An estimated 45 million adults in the U.S. lack a credit score at time when credit invisibility can reduce one’s ability to rent a home, find employment, or secure a mortgage or loan. As a result, individuals without credit—who are disproportionately African American and Latino—often lead separate and unequal financial lives. Yet, as sociologists and public policy experts Frederick Wherry, Kristin Seefeldt, and Anthony Alvarez argue, many people who are not recognized within the financial system engage in behaviors that indicate their credit worthiness. How might institutions acknowledge these practices and help these people emerge from the financial shadows? In Credit Where It’s Due, the authors evaluate an innovative model of credit-building and advocate for a new understanding of financial citizenship, or participation in a financial system that fosters social belonging, dignity, and respect.
Wherry, Seefeldt, and Alvarez tell the story of the Mission Asset Fund, a San Francisco-based organization that assists mostly low- and moderate-income people of color with building credit. The Mission Asset Fund facilitates zero-interest lending circles, which have been practiced by generations of immigrants, but have gone largely unrecognized by mainstream financial institutions. Participants decide how the circles are run and how they will use their loans, and the organization reports their clients’ lending activity to credit bureaus. As the authors show, this system not only helps clients build credit, but also allows them to manage debt with dignity, have some say in the creation of financial products, and reaffirm their sense of social membership. The authors delve into the history of racial wealth inequality in the U.S. to show that for many black and Latino households, credit invisibility is not simply a matter of individual choices or inadequate financial education. Rather, financial marginalization is the result of historical policies that enabled predatory lending, discriminatory banking and housing practices, and the rollback of regulatory protections for first-time homeowners.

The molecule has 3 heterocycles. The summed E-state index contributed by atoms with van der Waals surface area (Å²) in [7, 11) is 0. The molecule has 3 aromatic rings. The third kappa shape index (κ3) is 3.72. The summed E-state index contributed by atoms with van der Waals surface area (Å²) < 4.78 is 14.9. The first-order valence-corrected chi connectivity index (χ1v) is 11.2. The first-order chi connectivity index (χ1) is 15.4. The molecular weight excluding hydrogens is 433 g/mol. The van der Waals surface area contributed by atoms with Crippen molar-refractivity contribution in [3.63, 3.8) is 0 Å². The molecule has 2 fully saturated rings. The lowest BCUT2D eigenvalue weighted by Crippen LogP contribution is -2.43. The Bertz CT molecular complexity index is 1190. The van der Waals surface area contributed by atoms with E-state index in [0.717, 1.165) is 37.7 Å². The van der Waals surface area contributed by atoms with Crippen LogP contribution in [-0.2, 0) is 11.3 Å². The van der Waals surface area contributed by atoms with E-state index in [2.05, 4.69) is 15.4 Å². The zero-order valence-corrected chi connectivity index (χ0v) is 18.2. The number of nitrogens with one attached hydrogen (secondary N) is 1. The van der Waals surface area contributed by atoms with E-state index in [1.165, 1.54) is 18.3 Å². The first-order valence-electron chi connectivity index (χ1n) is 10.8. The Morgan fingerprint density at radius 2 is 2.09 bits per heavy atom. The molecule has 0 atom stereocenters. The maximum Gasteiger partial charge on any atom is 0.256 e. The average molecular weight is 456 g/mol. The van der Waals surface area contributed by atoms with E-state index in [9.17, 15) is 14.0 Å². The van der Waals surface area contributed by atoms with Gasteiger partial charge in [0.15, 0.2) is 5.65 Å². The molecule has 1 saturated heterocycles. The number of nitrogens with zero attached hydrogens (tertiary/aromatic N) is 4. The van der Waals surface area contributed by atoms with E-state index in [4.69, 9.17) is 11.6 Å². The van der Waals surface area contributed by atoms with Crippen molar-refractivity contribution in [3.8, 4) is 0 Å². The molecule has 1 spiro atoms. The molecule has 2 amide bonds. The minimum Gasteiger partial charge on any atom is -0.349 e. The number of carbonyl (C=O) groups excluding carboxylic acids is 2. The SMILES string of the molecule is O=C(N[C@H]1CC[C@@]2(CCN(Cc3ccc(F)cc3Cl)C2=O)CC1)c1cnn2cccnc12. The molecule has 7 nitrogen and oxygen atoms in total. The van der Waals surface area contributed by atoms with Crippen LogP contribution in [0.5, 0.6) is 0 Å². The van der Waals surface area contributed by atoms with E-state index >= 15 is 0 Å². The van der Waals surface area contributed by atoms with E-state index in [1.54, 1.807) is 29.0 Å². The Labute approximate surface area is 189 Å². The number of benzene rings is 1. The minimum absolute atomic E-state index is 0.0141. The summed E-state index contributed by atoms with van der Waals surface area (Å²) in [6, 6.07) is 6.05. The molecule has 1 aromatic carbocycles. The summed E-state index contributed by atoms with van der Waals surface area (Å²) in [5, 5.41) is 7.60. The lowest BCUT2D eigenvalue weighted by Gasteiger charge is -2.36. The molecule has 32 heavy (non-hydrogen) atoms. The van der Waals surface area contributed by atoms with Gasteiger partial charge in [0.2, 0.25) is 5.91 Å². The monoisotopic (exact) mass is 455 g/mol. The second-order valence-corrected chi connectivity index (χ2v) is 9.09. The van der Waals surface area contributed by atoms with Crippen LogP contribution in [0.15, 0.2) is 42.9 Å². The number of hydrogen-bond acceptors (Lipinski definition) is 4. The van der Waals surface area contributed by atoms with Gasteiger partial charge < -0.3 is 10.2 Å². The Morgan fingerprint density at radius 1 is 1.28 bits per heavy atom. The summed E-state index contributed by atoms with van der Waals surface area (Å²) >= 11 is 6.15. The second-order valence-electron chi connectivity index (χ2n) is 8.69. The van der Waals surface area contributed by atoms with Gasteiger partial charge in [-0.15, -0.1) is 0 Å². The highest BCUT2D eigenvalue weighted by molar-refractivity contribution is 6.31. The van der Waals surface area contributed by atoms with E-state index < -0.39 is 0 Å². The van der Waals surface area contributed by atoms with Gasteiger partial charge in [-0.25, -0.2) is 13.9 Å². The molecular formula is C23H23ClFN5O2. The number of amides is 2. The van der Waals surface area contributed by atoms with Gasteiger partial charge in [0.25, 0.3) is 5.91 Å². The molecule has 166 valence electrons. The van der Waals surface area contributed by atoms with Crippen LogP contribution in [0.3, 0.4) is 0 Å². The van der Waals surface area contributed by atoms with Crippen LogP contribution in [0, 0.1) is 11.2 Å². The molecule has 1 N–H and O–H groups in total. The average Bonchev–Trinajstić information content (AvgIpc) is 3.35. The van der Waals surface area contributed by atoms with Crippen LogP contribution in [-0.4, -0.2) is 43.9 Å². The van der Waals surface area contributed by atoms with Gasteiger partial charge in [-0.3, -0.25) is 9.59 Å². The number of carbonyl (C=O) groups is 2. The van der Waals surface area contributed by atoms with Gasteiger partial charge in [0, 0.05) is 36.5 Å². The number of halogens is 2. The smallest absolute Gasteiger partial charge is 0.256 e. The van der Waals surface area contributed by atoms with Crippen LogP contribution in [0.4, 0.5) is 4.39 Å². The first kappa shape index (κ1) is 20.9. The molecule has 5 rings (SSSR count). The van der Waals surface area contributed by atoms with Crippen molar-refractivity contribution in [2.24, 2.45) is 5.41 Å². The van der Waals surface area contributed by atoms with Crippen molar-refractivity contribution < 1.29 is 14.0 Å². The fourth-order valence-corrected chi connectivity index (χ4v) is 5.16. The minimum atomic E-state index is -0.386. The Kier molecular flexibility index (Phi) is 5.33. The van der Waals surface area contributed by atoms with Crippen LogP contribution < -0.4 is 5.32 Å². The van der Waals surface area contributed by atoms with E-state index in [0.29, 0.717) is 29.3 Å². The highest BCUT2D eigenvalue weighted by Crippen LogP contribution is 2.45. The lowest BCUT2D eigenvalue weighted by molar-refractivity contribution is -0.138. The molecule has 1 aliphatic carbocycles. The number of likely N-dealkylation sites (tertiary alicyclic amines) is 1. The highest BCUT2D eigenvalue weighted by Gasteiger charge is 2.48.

To rectify these inequalities, the authors propose common sense regulations to protect consumers from abuse alongside new initiatives that provide seed capital for every child, create affordable short-term loans, and ensure that financial institutions treat low- and moderate-income clients with equal respect. By situating the successes of the Mission Asset Fund in the larger history of credit and debt, Credit Where It’s Due shows how to prioritize financial citizenship for all.
Vacant lots. Historic buildings overgrown with weeds. Walls and alleyways covered with graffiti. These are sights associated with countless inner-city neighborhoods in America, and yet many viewers have trouble getting beyond the surface of such images, whether they are denigrating them as signs of a dangerous ghetto or romanticizing them as traits of a beautiful ruined landscape. The Street: A Field Guide to Inequality provides readers with the critical tools they need to go beyond such superficial interpretations of urban decay.
Using MacArthur fellow Camilo José Vergara’s intimate street photographs of Camden, New Jersey as reference points, the essays in this collection analyze these images within the context of troubled histories and misguided policies that have exacerbated racial and economic inequalities. Rather than blaming Camden’s residents for the blighted urban landscape, the multidisciplinary array of scholars contributing to this guide reveal the oppressive structures and institutional failures that have led the city to this condition. Tackling topics such as race and law enforcement, gentrification, food deserts, urban aesthetics, credit markets, health care, childcare, and schooling, the contributors challenge conventional thinking about what we should observe when looking at neighborhoods.